Jenny's change of heart

A heart attack at 48 forced former prime minister Jenny Shipley to shape up.
The Jenny Shipley relaxing at her central Auckland apartment is a different woman from the one who led the country as our first female prime minister. She's slimmer, healthier and, at 57, she looks younger now than she did a decade ago. Her secret? A heart attack.
"It was a very close shave," recalls Jenny of the event that, nine years ago, changed her life's direction. "Before that, I thought I was bulletproof. I had achieved a lot and, even though I knew my father had two big heart attacks in his forties, and my mother had high blood pressure, I still didn't think it was relevant to me.
It's astonishing how intelligent people can go into denial like that."
on that day in 2000, Jenny and her husband Burton were preparing for a formal reception when Jenny began experiencing strong chest pain. "I said to Burton, 'I don't feel very well, but I'm sure I'll be fine.' I had nausea and felt like someone was choking me. But I didn't ring 111. Interestingly, I'd had aches in my arms for several weeks but my doctor thought
it was tennis elbow. I now know this is a common symptom of a heart attack."
Burton sensed something more sinister in Jenny's chest pains and called a doctor, who rushed her to hospital. An angioplasty to remove a clot in one of her arteries followed, and Jenny was encouraged to make some lifestyle changes.
"While the doctors were treating the illness and making choices about my care, I had to make a choice to survive," says Jenny, who has since become the patron for the Heart Foundation's Go Red for Women campaign. "It was sobering and frightening. But once I understood my heart was a pump that had a blockage, but that the pump was actually in reasonable nick, I could stop being afraid of the disease, put my family's heart history in context and get on with living!"
Recovering at home after the event, Jenny was instructed to "behave herself". For someone used to juggling family life, multiple commitments and dealing with stress, it felt terribly inconvenient to be forced into convalescence.
"I couldn't understand why I wasn't allowed to give my budget speech the week after I was released from hospital," laughs Jenny. "I was bored stiff. So I started walking, at first on the flat, and eventually up and down small hills. And gradually, I lost weight. I got fitter and fitter, and when I had my next round of checks done, I realised I had survived and I could move on with my life."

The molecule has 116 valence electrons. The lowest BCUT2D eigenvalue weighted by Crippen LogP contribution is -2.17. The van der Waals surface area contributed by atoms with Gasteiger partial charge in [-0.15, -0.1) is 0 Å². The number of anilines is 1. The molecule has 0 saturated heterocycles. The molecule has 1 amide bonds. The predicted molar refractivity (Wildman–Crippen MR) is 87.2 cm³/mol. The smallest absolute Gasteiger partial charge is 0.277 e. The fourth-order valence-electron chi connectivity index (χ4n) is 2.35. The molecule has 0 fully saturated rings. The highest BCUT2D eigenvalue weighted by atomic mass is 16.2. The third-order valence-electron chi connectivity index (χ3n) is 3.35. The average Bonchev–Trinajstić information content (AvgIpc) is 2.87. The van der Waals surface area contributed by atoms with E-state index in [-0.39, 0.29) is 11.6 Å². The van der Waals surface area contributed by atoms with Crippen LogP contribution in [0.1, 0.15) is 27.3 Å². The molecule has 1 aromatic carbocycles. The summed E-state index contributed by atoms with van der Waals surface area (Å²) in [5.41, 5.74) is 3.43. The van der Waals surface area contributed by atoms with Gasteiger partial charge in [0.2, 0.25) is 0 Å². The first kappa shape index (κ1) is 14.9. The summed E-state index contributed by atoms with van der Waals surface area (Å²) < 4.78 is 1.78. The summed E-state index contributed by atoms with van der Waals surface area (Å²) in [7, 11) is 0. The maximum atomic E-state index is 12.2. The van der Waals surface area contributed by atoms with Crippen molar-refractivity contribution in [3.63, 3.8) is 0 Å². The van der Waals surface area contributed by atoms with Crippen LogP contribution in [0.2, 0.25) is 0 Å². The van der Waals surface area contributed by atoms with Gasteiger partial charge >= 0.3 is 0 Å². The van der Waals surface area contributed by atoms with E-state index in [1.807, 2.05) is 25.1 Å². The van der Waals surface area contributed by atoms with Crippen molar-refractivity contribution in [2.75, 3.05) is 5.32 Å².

Jenny - who has retired from politics but now sits on the boards of several businesses - also addressed her eating. She concentrated on smaller portion sizes and changed to a diet that's low in fat and salt, and contains a lot of fresh produce. Her husband and children - daughter Anna lives in London and son Ben in Sydney - played a vital role.
"Burtie was a complete brick. of course he was horrified when it happened and as shocked as I was. But I couldn't have survived without his support. For Anna (32) and Ben (30), it was a scary realisation that one of their parents might not be around."
Jenny has spoken at length with both Anna, who is returning to New Zealand to get married later this year, and Ben about their genetic predisposition to heart problems and encourages them to remain vigilant about their own heart health.
"It sounds morbid, to talk about it with your children, but it's really not," Jenny says. "Burton and I often speak about the day of the heart attack and how we didn't go, 'Get a blinking doctor!' as soon as we should have. My message now to women is, if you are ever confronted with that type of symptom, ring 111.
"As partners, mothers and daughters, we often find ourselves caring for every other member of the family and ignoring warning signs in ourselves. It's important that we take care of our own health too."
These days, Jenny stays well by maintaining a healthy diet, walking up to 6km each day, swimming and cycling. But she insists she's "no zealot" and still indulges in chocolate occasionally. Is she proud of the changes she has made in her life? "Yes, I am. Being alive is a great experience compared with the alternative. And the kids like the fact that I'm still around

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